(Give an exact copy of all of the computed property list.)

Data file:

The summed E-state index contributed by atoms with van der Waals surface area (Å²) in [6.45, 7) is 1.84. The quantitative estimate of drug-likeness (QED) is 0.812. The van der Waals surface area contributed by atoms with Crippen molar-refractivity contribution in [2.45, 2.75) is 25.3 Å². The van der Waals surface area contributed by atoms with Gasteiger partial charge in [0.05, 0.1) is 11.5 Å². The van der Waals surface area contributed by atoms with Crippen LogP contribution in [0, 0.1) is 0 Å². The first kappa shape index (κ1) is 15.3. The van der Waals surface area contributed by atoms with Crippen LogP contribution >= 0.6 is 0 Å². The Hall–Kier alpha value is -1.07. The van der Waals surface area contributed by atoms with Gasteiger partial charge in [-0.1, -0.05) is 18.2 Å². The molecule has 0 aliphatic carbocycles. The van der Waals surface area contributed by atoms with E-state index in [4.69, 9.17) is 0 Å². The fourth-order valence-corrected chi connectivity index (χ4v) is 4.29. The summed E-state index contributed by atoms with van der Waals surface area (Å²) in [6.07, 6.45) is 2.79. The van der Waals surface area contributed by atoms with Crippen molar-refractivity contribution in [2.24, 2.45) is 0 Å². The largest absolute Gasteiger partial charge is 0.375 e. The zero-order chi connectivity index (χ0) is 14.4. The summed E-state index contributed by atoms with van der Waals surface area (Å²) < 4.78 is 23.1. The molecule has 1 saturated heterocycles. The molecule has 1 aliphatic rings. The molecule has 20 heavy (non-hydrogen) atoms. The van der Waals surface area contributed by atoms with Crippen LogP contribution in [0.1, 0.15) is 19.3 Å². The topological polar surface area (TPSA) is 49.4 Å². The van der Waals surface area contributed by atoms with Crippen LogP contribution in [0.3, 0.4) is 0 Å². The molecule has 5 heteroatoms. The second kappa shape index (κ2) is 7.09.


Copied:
The summed E-state index contributed by atoms with van der Waals surface area (Å²) in [6.45, 7) is 1.84. The quantitative estimate of drug-likeness (QED) is 0.812. The van der Waals surface area contributed by atoms with Crippen molar-refractivity contribution in [2.45, 2.75) is 25.3 Å². The van der Waals surface area contributed by atoms with Gasteiger partial charge in [0.05, 0.1) is 11.5 Å². The van der Waals surface area contributed by atoms with Crippen LogP contribution in [0, 0.1) is 0 Å². The first kappa shape index (κ1) is 15.3. The van der Waals surface area contributed by atoms with Crippen LogP contribution >= 0.6 is 0 Å². The Hall–Kier alpha value is -1.07. The van der Waals surface area contributed by atoms with Gasteiger partial charge in [-0.1, -0.05) is 18.2 Å². The molecule has 0 aliphatic carbocycles. The van der Waals surface area contributed by atoms with E-state index in [4.69, 9.17) is 0 Å². The fourth-order valence-corrected chi connectivity index (χ4v) is 4.29. The summed E-state index contributed by atoms with van der Waals surface area (Å²) in [6.07, 6.45) is 2.79. The van der Waals surface area contributed by atoms with Crippen molar-refractivity contribution in [2.24, 2.45) is 0 Å². The largest absolute Gasteiger partial charge is 0.375 e. The zero-order chi connectivity index (χ0) is 14.4. The summed E-state index contributed by atoms with van der Waals surface area (Å²) < 4.78 is 23.1. The molecule has 1 saturated heterocycles. The molecule has 1 aliphatic rings. The molecule has 20 heavy (non-hydrogen) atoms. The van der Waals surface area contributed by atoms with Crippen LogP contribution in [0.1, 0.15) is 19.3 Å². The topological polar surface area (TPSA) is 49.4 Å². The van der Waals surface area contributed by atoms with Crippen LogP contribution in [0.3, 0.4) is 0 Å². The molecule has 5 heteroatoms. The second kappa shape index (κ2) is 7.09.